I know this will not seem like much of a much to others, but a truly dreadful story is unfolding in my fair city this morning.
A five-alarm fire broke out about two hours ago at the Hubig Pies factory. NOFD has at least 32 vehicles and near 100 firefighters and support on the scene. From the reports so far, it looks highly doubtful the company will be able to resume production any time soon.
While the response of most will range somewhere between "Huh" and "So what," this is terrible news for a population whose traditions, while vital, are constantly under siege.
As World War I erupted, master baker Simon Hubig began making pies at his first location in Fort Worth, Texas. His sweet creations gained popularity quickly, and Hubig expanded to other cities, including a New Orleans location opened in 1922 at 2417 Dauphine St in Faubourg Marigny. The Depression took a hard toll on the Hubig empire and, in the end, only the New Orleans location remained open.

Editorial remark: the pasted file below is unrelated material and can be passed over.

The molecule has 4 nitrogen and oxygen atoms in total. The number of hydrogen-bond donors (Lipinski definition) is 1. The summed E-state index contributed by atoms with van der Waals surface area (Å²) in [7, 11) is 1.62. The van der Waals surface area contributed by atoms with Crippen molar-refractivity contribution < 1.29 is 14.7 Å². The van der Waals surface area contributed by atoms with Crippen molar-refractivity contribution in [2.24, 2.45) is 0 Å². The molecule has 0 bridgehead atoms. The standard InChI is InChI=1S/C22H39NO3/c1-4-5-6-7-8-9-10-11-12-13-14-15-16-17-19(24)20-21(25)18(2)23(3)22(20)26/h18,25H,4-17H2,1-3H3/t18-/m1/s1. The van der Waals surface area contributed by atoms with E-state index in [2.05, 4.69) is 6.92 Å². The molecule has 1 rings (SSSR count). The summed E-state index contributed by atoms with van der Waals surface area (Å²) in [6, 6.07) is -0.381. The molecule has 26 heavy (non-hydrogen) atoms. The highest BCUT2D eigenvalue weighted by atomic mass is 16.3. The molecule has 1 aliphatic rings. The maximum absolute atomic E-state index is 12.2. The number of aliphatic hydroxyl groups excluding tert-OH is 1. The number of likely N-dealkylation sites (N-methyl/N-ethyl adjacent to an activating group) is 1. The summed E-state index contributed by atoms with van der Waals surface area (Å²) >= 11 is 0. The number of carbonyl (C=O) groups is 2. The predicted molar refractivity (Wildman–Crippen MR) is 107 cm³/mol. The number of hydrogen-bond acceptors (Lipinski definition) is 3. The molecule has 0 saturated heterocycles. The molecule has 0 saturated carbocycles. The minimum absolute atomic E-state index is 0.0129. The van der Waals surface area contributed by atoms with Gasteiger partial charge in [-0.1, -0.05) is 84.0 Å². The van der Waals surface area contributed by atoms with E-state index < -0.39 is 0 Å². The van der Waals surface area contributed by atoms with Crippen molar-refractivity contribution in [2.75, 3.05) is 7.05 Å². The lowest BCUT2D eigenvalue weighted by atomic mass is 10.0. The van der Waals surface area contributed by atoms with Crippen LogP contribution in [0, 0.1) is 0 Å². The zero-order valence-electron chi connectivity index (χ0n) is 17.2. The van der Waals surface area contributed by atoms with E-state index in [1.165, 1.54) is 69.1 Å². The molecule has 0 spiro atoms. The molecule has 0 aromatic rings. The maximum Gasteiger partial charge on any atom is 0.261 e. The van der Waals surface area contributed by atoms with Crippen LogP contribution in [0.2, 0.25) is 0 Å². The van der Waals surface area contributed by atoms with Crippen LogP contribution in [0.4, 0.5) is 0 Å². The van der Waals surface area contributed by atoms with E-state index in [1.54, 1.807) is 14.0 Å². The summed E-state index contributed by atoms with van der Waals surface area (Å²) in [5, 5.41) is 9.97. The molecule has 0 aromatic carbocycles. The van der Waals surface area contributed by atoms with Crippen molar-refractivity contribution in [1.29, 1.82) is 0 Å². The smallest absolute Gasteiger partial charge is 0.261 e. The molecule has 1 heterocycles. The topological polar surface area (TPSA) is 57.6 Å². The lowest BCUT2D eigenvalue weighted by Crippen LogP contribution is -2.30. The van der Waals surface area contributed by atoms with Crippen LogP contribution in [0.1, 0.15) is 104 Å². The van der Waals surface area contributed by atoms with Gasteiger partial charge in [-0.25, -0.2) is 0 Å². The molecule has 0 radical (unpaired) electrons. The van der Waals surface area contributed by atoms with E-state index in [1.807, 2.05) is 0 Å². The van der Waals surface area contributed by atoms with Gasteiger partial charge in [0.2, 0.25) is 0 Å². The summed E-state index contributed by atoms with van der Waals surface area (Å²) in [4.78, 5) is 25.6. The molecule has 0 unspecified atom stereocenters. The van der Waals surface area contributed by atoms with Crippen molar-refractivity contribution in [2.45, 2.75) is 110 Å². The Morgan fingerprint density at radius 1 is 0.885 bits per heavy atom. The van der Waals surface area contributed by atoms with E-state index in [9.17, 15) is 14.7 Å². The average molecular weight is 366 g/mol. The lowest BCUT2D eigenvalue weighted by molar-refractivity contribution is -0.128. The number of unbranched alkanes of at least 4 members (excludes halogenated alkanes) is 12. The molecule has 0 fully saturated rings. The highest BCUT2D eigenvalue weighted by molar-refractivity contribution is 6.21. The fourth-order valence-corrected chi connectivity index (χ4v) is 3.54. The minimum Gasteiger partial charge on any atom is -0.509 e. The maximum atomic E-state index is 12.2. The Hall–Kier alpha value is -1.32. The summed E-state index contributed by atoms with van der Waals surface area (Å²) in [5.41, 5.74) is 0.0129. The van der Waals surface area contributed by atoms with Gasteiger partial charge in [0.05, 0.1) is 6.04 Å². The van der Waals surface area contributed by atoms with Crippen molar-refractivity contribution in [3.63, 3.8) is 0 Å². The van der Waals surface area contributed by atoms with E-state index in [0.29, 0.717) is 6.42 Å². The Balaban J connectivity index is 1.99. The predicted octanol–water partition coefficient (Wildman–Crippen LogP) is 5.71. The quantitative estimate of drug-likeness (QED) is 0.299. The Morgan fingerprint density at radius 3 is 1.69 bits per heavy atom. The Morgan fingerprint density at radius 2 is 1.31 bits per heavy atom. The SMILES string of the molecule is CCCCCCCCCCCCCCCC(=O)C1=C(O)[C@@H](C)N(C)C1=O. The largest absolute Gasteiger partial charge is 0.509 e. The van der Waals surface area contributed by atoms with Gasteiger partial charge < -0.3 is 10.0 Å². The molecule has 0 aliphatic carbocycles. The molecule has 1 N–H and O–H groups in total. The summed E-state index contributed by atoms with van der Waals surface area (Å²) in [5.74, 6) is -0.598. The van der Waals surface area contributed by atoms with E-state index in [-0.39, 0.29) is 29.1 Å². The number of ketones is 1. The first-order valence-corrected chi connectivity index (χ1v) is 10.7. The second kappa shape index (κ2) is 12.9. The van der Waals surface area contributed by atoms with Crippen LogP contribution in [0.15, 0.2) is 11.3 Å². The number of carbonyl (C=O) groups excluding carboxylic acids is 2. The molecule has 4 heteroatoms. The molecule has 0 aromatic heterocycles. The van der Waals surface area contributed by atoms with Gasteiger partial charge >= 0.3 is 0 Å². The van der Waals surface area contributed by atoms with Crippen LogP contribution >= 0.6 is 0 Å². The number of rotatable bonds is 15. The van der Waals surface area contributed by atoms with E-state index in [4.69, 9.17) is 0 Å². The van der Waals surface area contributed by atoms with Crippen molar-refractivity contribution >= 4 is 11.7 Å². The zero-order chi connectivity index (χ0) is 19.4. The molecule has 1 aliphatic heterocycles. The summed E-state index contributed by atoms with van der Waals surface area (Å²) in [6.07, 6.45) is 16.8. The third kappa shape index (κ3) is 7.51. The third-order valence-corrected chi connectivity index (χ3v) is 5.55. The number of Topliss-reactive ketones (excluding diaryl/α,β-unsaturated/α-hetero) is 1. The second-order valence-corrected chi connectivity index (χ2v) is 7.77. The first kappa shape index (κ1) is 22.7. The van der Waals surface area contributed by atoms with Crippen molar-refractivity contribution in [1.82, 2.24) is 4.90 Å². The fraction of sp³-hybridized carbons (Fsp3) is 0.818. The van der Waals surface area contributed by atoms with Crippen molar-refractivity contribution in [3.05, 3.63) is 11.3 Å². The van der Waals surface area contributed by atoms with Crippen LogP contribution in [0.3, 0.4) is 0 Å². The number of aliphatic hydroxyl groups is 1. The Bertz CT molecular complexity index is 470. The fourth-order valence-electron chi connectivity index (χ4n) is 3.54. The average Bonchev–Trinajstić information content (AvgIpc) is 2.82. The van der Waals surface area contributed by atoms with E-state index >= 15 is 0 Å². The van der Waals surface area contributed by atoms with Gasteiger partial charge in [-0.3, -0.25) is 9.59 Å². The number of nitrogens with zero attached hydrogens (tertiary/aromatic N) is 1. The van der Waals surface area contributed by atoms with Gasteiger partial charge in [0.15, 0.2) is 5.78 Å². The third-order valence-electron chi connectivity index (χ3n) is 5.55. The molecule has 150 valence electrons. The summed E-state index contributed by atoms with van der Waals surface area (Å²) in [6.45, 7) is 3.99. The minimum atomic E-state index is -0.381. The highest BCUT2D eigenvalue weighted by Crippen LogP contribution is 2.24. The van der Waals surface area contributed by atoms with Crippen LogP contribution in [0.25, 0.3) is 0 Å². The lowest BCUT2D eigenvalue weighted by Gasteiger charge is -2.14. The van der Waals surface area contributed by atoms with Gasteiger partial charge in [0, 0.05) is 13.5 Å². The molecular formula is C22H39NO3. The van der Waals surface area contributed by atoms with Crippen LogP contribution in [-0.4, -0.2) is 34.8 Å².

For nigh on a century, the factory in the upper Ninth Ward has put out full sized pies, small rounds and its signature folded fried pies, filled with apple, blackberry, lemon, sweet potato and chocolate fillings.
Until this morning, it seems.
WWL reports that the fire appears to have begun in the rear of the building and intensified rapidly (lot of pie-frying grease back there). Firefighters trying to enter the front of the factory were faced with the collapse of the building's front facade.
Again, this will seem a perfectly meaningless story to the rest of the country. But to Orleanians, having lived through the drowning of our city, the conversion of K&B to Rite Aid, and the gutting of our daily paper to make the world's most frivolous website, the idea of life without Hubig's pies is downright heartbreaking.